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Arriving at the crease on 46 not out to thunderous applause from a 19,000 crowd on Monday morning (local time), England's most-capped test player, record run scorer and century-maker rolled back the years.
His 259-run third-wicket stand with skipper and fellow centurion Joe Root helped England to 423-8 declared and by the close of a momentous day, India had stumbled to 58-3 in a hopeless chase of 464 for victory.
James Anderson had threatened to steal some of the energy from the Cook clap-athon as he took two wickets in three balls in his second over to reduce India to two for three.
One more would have seen his career haul reach 564 and take him past Australian great Glenn McGrath as the most successful fast bowler in test history.
Stuart Broad also added his own contribution to a head-spinning day by removing Virat Kohli - India's run machine captain - for a golden duck.
Opener KL Rahul offered late retaliation with a belligerent 46 from 51 balls and Ajinkya Rahane finished unbeaten on 10 but a 4-1 series defeat for India now looks inevitable.
Tickets were snapped up eagerly as fans flocked to the historic south London ground to watch the curtain come down on Cook's magnificent career.
They were not disappointed either as, with a delightful sense of symmetry, Cook delivered a cucumber-cool century, just as he did against India on his debut in Nagpur 12 years ago.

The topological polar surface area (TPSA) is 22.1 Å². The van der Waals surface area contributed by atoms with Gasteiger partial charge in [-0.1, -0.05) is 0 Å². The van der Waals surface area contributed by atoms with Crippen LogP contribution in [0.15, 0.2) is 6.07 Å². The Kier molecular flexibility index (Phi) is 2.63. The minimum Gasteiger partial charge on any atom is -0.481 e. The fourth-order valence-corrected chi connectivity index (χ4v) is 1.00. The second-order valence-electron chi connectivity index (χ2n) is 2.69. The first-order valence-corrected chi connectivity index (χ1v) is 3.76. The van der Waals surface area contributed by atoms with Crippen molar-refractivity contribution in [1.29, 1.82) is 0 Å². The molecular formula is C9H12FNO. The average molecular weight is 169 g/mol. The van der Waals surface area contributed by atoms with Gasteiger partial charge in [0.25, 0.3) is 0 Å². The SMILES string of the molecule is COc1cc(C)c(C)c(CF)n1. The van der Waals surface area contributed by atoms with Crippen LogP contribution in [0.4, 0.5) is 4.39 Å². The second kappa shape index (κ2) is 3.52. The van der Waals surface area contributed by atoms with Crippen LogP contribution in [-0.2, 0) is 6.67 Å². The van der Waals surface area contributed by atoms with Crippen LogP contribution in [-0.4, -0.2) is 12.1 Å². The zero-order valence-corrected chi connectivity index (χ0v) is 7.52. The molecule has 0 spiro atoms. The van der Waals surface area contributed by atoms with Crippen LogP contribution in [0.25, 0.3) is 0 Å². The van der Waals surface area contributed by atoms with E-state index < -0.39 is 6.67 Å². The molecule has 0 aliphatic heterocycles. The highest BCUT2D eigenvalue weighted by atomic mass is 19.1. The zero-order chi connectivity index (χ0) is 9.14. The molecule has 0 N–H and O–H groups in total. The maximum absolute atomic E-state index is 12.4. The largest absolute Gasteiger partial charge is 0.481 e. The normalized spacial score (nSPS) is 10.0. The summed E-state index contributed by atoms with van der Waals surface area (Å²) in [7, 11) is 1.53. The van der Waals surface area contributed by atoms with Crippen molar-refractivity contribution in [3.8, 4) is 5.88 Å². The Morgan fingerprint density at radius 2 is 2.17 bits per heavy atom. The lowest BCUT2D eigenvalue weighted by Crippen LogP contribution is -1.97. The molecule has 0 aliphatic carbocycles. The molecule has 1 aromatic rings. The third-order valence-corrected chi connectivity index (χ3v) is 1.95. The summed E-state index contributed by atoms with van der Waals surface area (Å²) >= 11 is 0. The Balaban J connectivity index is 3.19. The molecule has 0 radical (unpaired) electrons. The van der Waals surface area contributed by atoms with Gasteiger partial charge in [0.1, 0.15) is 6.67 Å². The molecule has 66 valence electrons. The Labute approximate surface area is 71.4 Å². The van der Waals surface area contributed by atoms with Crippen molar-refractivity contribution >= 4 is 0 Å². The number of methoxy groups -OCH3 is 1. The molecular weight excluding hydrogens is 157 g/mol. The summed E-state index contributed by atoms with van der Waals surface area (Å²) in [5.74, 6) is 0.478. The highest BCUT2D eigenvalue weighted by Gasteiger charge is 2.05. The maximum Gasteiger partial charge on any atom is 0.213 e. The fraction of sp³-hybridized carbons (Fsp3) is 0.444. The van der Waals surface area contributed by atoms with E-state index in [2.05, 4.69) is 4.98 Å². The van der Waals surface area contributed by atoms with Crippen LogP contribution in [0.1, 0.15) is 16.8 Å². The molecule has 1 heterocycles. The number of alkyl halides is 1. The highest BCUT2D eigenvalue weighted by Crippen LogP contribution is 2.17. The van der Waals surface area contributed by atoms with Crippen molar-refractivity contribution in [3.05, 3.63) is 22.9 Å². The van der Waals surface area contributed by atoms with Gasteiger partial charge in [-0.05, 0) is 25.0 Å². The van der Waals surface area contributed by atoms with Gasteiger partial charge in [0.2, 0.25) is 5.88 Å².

He could hardly have imagined how he would complete his 33rd test hundred though.
Having played with greater fluency than he has shown for months to reach 96, he worked spinner Ravindra Jadeja away and was jogging a single when Jasprit Bumrah's wild throw in from the outfield went skidding through for four overthrows.
Cook's face broke into a broad smile and he removed his helmet, raising his bat to acknowledge the crowd before getting a hearty hug from Root. The applause seemed to go on forever.
"Sometimes dreams come true," Cook said. "You couldn't have scripted it. It was an unbelievable way to end. It was strange week but I was just determined not to get out early because it would have been an anti-climax.
"When I got to 50 I thought at least I've got the half century but when I got into the 80s I started to think that I had a chance. It's a perfect way to end."
The milestones came thick and fast.
Only a few balls into the day a trademark boundary off his legs took Cook to 50 - triggering the first ovation.
Another one broke out when he got to 76, moving him past Sri Lanka's Kumar Sangakkara into fifth on the all-time list of test run scorers and making him the highest-scoring test left-hander.
The loudest came when he reached three figures but the one that accompanied him back to the pavilion after he was caught behind off part-time spinner Hanuma Vihari watered the eyes.
"There was definitely a lump in the throat with the ovation," said Cook, whose 161st test match will enter English cricket folklore.
He will hang up his England bat with 12,472 test runs to his name - behind only India's Sachin Tendulkar, Australian Ricky Ponting, South Africa's Jacques Kallis and India's Rahul Dravid.
With all eyes on Cook's final gift to English cricket, Root's superb 125 was almost a sideshow. He struck 12 fours and a six in a welcome return to form before falling to Vihari who ended up with three wickets.
Jonny Bairstow slogged 18 before being bowled by Mohammed Shami as England chased quick runs to top up their total before declaring and Jos Buttler fell without scoring. Ben Stokes became Jadeja's third wicket after a run-a-ball 37.
A tough series appeared to have finally caught up with India as they set about trying to save the game.
Anderson steamed in to remove Shikhar Dhawan and Cheteshwar Pujara plumb lbw in his second over and when Broad dismissed Kohli first ball India were in disarray.